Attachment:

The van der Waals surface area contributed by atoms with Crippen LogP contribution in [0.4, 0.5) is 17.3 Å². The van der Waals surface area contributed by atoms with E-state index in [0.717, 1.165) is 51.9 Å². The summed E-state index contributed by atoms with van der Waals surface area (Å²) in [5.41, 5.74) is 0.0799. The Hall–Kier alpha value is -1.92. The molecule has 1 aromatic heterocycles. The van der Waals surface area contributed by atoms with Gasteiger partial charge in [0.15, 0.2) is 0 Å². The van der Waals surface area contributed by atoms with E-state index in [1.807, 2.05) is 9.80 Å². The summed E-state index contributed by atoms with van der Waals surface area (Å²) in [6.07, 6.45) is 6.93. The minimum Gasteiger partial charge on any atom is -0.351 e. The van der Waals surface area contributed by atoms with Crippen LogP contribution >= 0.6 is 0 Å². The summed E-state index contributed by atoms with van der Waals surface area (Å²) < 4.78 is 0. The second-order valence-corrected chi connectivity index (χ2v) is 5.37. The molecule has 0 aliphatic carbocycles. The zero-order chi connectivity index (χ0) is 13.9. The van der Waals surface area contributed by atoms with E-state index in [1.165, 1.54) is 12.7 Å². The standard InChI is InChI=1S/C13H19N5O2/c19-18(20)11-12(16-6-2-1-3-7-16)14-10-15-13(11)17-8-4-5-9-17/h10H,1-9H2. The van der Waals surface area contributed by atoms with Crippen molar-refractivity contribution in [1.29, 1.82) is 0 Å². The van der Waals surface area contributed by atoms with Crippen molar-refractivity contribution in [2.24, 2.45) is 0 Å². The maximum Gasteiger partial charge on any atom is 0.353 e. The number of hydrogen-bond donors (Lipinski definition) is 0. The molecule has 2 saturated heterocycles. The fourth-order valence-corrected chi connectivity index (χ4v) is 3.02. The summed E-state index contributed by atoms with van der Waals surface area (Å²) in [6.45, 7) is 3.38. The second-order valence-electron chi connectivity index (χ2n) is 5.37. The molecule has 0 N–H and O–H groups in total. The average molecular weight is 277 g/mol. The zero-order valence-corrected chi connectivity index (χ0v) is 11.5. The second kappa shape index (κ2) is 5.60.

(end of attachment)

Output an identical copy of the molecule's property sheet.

The van der Waals surface area contributed by atoms with Crippen LogP contribution in [0.4, 0.5) is 17.3 Å². The van der Waals surface area contributed by atoms with E-state index in [0.717, 1.165) is 51.9 Å². The summed E-state index contributed by atoms with van der Waals surface area (Å²) in [5.41, 5.74) is 0.0799. The Hall–Kier alpha value is -1.92. The molecule has 1 aromatic heterocycles. The van der Waals surface area contributed by atoms with Gasteiger partial charge in [0.15, 0.2) is 0 Å². The van der Waals surface area contributed by atoms with E-state index in [1.807, 2.05) is 9.80 Å². The summed E-state index contributed by atoms with van der Waals surface area (Å²) in [6.07, 6.45) is 6.93. The minimum Gasteiger partial charge on any atom is -0.351 e. The van der Waals surface area contributed by atoms with Crippen LogP contribution >= 0.6 is 0 Å². The summed E-state index contributed by atoms with van der Waals surface area (Å²) < 4.78 is 0. The second-order valence-corrected chi connectivity index (χ2v) is 5.37. The molecule has 0 aliphatic carbocycles. The zero-order chi connectivity index (χ0) is 13.9. The van der Waals surface area contributed by atoms with E-state index in [1.165, 1.54) is 12.7 Å². The standard InChI is InChI=1S/C13H19N5O2/c19-18(20)11-12(16-6-2-1-3-7-16)14-10-15-13(11)17-8-4-5-9-17/h10H,1-9H2. The van der Waals surface area contributed by atoms with Crippen molar-refractivity contribution in [1.29, 1.82) is 0 Å². The van der Waals surface area contributed by atoms with Crippen molar-refractivity contribution in [2.24, 2.45) is 0 Å². The maximum Gasteiger partial charge on any atom is 0.353 e. The number of hydrogen-bond donors (Lipinski definition) is 0. The molecule has 2 saturated heterocycles. The fourth-order valence-corrected chi connectivity index (χ4v) is 3.02. The summed E-state index contributed by atoms with van der Waals surface area (Å²) in [6.45, 7) is 3.38. The second-order valence-electron chi connectivity index (χ2n) is 5.37. The molecule has 0 N–H and O–H groups in total. The average molecular weight is 277 g/mol. The zero-order valence-corrected chi connectivity index (χ0v) is 11.5. The second kappa shape index (κ2) is 5.60.